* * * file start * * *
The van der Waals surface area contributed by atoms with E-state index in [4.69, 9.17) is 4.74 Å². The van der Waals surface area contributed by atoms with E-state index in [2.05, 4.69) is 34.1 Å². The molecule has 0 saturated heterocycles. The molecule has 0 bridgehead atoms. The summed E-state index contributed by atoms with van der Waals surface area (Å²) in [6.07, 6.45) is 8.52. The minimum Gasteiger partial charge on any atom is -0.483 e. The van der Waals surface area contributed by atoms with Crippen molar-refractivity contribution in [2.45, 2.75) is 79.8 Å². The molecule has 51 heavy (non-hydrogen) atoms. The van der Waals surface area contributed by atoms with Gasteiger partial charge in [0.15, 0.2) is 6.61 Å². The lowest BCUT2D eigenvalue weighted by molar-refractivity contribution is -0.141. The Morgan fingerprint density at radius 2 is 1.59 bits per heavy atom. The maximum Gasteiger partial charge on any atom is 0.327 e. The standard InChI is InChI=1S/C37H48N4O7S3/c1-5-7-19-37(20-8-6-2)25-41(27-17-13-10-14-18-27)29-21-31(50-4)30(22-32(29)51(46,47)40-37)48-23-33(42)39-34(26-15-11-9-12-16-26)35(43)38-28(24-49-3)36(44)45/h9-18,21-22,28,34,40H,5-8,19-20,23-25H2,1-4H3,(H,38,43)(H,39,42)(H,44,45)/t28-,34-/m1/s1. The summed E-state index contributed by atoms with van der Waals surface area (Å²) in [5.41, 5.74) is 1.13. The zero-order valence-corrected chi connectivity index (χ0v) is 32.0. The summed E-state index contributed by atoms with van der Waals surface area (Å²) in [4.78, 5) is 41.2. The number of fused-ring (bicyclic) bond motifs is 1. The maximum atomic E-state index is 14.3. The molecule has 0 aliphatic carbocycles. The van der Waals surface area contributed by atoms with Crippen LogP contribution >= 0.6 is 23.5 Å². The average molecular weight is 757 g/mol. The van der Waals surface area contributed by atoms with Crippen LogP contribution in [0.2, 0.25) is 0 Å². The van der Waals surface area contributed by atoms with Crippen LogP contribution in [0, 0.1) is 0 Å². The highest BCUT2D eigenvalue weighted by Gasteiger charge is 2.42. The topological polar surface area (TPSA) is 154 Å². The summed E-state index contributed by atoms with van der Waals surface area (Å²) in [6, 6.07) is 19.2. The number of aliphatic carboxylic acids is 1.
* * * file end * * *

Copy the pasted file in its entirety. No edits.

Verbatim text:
The van der Waals surface area contributed by atoms with E-state index in [4.69, 9.17) is 4.74 Å². The van der Waals surface area contributed by atoms with E-state index in [2.05, 4.69) is 34.1 Å². The molecule has 0 saturated heterocycles. The molecule has 0 bridgehead atoms. The summed E-state index contributed by atoms with van der Waals surface area (Å²) in [6.07, 6.45) is 8.52. The minimum Gasteiger partial charge on any atom is -0.483 e. The van der Waals surface area contributed by atoms with Crippen molar-refractivity contribution in [2.45, 2.75) is 79.8 Å². The molecule has 51 heavy (non-hydrogen) atoms. The van der Waals surface area contributed by atoms with Gasteiger partial charge in [0.15, 0.2) is 6.61 Å². The lowest BCUT2D eigenvalue weighted by molar-refractivity contribution is -0.141. The Morgan fingerprint density at radius 2 is 1.59 bits per heavy atom. The maximum Gasteiger partial charge on any atom is 0.327 e. The standard InChI is InChI=1S/C37H48N4O7S3/c1-5-7-19-37(20-8-6-2)25-41(27-17-13-10-14-18-27)29-21-31(50-4)30(22-32(29)51(46,47)40-37)48-23-33(42)39-34(26-15-11-9-12-16-26)35(43)38-28(24-49-3)36(44)45/h9-18,21-22,28,34,40H,5-8,19-20,23-25H2,1-4H3,(H,38,43)(H,39,42)(H,44,45)/t28-,34-/m1/s1. The summed E-state index contributed by atoms with van der Waals surface area (Å²) in [5.41, 5.74) is 1.13. The zero-order valence-corrected chi connectivity index (χ0v) is 32.0. The summed E-state index contributed by atoms with van der Waals surface area (Å²) in [4.78, 5) is 41.2. The number of fused-ring (bicyclic) bond motifs is 1. The maximum atomic E-state index is 14.3. The molecule has 0 aliphatic carbocycles. The van der Waals surface area contributed by atoms with Crippen LogP contribution >= 0.6 is 23.5 Å². The average molecular weight is 757 g/mol. The van der Waals surface area contributed by atoms with Crippen LogP contribution in [0.2, 0.25) is 0 Å². The van der Waals surface area contributed by atoms with Crippen LogP contribution in [0, 0.1) is 0 Å². The highest BCUT2D eigenvalue weighted by Gasteiger charge is 2.42. The topological polar surface area (TPSA) is 154 Å². The summed E-state index contributed by atoms with van der Waals surface area (Å²) in [6, 6.07) is 19.2. The number of aliphatic carboxylic acids is 1.